The patient was alert and oriented x 3. Her speech and language were intact. Cranial nerve examination showed full visual field and intact extraocular muscles. Facial sensations were intact. Facial muscles were symmetric. Motor examination showed 5/5 muscle strength throughout. Coordination examination showed finger-to-nose without dysemetria. Deep tendon reflexes showed symmetric response throughout. Plantar was downgoing bilaterally.

(Tr. 316). Dr. Sultan discontinued one drug and prescribed Lyrica[14] and Fioricet;[15] he also discussed some treatment options that could be used in the future.

Records from Dr. Low indicate that she examined Lucas five times between February 28 and April 2, 2012 for complaints of headache (Tr. 332-53). Though four exams noted that Plaintiff was in no acute distress, the March 19 record indicates that she was in obvious distress (Tr. 343).

On March 30, Dr. Mark E. Larkins, of the West Florida Medical Center, examined Lucas for neck pain and headaches (Tr. 361-63). On exam, the Doctor noted discomfort on extension of the cervical spine indicating possible cervical facet loading with some tenderness to palpation over the paracervical musculature at the splenius cervicis and capilis regions, into the facets and trapezius bilaterally. X-rays showed a normal cervical spine (Tr. 364). Indocin[16] was prescribed (Tr. 362). On April 6, 2012, Dr. Kristin L. Davis examined Lucas and noted that she had "significant analgesic overuse with overuse of stadol, maxalt, fioricet, Excedrin migraine and Indocin" before prescribing Depakote[17] and Verapamil[18] (Tr. 360; see generally Tr. 359-61). Dr. Davis saw Plaintiff again four days later and noted that she had quit taking most of the drugs the Doctor had indicated were being overused; Lucas presented with a headache and reported having been fired from her job because she had missed too much work (Tr. 356-57). The examination was normal though Plaintiff was reported to be in mild distress; Davis indicated a desire to try Botox injections for the headaches. On April 16, Dr. Larkins determined that Botox injections were inappropriate at that time (Tr. 355).

On June 4, Plaintiff went to the D. W. McMillan Memorial Hospital Emergency Room for a migraine headache for which she was given Phenergan, Toradol, and Morphine; she was discharged in fair, but improved condition (Tr. 367-84).

On June 12, 2012, Lucas returned to the McMillan Hospital ER for a migraine and was given Phenergan and Decadron[19] (Tr. 385-97). She was discharged home in stable, improved condition with prescriptions for Compazine[20] and Fioricet. Two days later though, Plaintiff was admitted to the hospital overnight for an intractable headache, gastroenteritis with dehydration, and non-cardiac chest pain (Tr. 399-407). Lucas was treated with Morphine, and Toradol; Cymbalta and Toradol doses were decreased, Prozac was discontinued, and Zoloft[21] was prescribed.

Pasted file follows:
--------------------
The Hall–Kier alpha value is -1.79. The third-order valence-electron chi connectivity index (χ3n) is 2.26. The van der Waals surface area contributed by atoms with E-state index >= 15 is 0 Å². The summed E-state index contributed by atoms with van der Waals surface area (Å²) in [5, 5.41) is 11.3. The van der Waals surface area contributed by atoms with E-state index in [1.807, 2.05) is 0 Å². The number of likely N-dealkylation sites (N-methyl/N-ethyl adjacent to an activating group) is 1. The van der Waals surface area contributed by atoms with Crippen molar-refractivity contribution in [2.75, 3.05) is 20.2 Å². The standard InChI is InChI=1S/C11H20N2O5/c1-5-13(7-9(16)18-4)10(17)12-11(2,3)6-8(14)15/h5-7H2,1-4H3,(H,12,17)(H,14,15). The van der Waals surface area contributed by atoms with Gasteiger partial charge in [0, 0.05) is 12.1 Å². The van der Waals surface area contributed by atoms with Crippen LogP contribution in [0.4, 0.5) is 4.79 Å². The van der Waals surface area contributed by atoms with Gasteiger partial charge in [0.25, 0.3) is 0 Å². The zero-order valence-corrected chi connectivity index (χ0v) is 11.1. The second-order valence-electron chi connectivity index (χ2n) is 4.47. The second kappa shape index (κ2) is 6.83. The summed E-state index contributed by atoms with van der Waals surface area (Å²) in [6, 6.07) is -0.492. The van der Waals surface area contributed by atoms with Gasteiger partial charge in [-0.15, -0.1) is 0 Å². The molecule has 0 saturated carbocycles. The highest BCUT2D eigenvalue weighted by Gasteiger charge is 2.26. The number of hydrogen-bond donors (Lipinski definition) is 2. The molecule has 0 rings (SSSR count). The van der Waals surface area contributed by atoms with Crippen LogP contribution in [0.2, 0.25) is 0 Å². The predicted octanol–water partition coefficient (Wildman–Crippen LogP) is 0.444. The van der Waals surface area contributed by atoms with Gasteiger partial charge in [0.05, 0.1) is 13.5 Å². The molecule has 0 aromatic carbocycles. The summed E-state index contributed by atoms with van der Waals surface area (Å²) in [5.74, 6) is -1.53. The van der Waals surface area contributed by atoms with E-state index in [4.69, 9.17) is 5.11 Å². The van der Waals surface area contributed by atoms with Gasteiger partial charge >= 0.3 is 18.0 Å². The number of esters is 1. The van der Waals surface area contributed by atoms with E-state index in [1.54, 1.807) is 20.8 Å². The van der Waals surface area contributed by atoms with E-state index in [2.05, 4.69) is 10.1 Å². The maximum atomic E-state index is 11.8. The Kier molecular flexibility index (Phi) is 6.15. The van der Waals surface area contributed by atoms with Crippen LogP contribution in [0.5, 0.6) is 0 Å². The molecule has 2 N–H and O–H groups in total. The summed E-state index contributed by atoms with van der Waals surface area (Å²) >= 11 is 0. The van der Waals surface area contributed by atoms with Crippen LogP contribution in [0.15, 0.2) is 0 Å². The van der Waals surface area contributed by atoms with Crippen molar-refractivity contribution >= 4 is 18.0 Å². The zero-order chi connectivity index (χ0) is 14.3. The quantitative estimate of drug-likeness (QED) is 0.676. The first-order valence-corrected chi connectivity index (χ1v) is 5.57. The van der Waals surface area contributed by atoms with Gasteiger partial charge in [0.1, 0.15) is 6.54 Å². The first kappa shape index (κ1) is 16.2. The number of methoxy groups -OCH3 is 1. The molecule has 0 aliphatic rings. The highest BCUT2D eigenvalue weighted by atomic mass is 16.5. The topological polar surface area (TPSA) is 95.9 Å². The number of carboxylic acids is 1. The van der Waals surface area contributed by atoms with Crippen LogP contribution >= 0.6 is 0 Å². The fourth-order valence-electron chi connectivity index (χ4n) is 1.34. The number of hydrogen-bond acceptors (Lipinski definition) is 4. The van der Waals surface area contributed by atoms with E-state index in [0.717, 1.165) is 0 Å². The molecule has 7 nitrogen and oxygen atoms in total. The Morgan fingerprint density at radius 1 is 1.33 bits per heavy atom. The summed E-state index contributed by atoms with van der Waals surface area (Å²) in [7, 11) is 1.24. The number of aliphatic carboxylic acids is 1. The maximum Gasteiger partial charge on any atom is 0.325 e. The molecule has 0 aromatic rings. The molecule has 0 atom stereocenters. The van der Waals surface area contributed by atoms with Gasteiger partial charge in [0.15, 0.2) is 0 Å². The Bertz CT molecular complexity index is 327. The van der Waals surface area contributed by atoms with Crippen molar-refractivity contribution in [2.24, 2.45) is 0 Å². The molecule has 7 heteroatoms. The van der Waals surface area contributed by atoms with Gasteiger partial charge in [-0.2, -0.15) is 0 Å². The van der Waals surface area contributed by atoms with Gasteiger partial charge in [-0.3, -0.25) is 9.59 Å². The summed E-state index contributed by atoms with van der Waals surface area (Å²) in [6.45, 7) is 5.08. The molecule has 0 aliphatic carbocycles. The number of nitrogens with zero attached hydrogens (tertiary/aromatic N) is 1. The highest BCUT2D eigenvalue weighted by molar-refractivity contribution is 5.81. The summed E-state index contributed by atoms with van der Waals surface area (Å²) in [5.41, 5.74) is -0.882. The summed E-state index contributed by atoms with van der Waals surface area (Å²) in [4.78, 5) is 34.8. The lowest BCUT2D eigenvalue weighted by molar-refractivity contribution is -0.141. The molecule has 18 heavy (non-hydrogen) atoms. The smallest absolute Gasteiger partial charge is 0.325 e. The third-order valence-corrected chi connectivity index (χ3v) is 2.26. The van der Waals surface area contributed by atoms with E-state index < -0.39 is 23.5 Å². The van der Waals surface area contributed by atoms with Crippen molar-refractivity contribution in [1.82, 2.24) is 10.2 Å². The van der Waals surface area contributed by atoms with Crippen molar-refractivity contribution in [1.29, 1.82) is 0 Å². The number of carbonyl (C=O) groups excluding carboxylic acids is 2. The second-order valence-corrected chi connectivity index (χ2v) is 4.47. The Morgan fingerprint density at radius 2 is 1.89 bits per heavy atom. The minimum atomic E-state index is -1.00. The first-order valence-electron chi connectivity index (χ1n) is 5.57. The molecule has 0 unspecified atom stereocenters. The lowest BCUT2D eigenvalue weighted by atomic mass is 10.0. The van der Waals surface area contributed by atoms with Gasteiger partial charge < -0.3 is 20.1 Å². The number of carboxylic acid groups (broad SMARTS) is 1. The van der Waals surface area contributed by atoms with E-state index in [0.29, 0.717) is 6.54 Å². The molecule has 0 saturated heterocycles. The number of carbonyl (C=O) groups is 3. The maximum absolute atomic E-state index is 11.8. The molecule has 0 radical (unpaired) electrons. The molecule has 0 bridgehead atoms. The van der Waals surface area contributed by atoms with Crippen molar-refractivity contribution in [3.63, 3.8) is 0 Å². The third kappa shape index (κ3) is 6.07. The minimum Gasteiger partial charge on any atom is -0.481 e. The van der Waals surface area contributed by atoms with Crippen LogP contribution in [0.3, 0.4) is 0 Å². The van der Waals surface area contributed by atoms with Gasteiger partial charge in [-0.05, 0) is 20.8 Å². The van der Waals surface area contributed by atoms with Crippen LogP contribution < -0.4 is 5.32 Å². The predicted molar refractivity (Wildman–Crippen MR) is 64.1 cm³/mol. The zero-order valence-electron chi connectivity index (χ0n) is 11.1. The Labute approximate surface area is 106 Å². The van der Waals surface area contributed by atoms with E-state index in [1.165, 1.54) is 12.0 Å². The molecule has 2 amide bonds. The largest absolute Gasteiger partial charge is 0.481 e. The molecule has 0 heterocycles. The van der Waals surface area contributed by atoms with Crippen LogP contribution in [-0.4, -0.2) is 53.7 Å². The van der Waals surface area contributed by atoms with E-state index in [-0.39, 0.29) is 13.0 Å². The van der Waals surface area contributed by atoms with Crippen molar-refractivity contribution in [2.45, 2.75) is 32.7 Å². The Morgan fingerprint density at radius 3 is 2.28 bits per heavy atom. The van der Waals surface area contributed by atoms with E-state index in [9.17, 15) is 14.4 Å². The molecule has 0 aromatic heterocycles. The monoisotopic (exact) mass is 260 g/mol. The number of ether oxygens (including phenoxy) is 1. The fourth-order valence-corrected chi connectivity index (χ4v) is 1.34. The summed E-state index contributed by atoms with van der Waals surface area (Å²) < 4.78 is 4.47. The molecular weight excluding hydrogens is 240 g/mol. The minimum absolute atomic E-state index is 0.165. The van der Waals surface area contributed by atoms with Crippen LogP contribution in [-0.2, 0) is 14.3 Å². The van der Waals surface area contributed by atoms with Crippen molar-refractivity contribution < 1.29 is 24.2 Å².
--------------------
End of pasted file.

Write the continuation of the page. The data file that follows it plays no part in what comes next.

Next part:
On July 5, Plaintiff went to PRI Med Wetumpka for a migraine; though she was in no apparent distress, she was treated with Demerol and Phenergan (Tr. 409-11).

On August 5, Lucas returned to the McMillan Hospital ER for a migraine and was treated with Vistaril, [22] Decadron, and Toradol (Tr. 412-20).

On August 31, 2012 Forensic Psychologist Robert A. DeFrancisco examined Lucas at the request of the Social Security Administration (Tr. 421-23). He noted that her affect was appropriate to her mood: "Her mood is one of frustration and some anger, some depression as well as obvious pain" (Tr. 422). Her memory was grossly intact for both short- and long-term memory. "She [was] preoccupied with her depression and her pain" (Tr. 422). Insight was fair. DeFrancisco noted that she could "understand and remember instructions [though] carrying them out appear to be a major issue for her" (Tr. 423). "Restriction of activities/constriction of interest seem [] to be primarily a result of pain issues and depression issues which probably are now secondary to her pain problem" (Tr. 423).

On August 15, 2012, Dr. McKnight examined Lucas who rated her pain as eight; the Doctor noted that she "has had a very difficult course recently with a very significant worsening of her migraine headaches which has considerably flared her fibromyalgia" (Tr. 432; see generally Tr. 429-32). McKnight adjusted her medications, adding Tramadol[23] and Temazepam[24] to her regimen. On September 25, 2012, Plaintiff again saw McKnight for deep aching in her arms, neck, and shoulders as well as severe fatigue; she rated her pain as eight (Tr. 425-28). Lucas noted that she was having some difficulty with dressing herself, getting in and out of bed, walking outdoors on flat ground, and washing/drying herself. McKnight's examination was within normal limits; medications were continued and Plaintiff was to return in four months.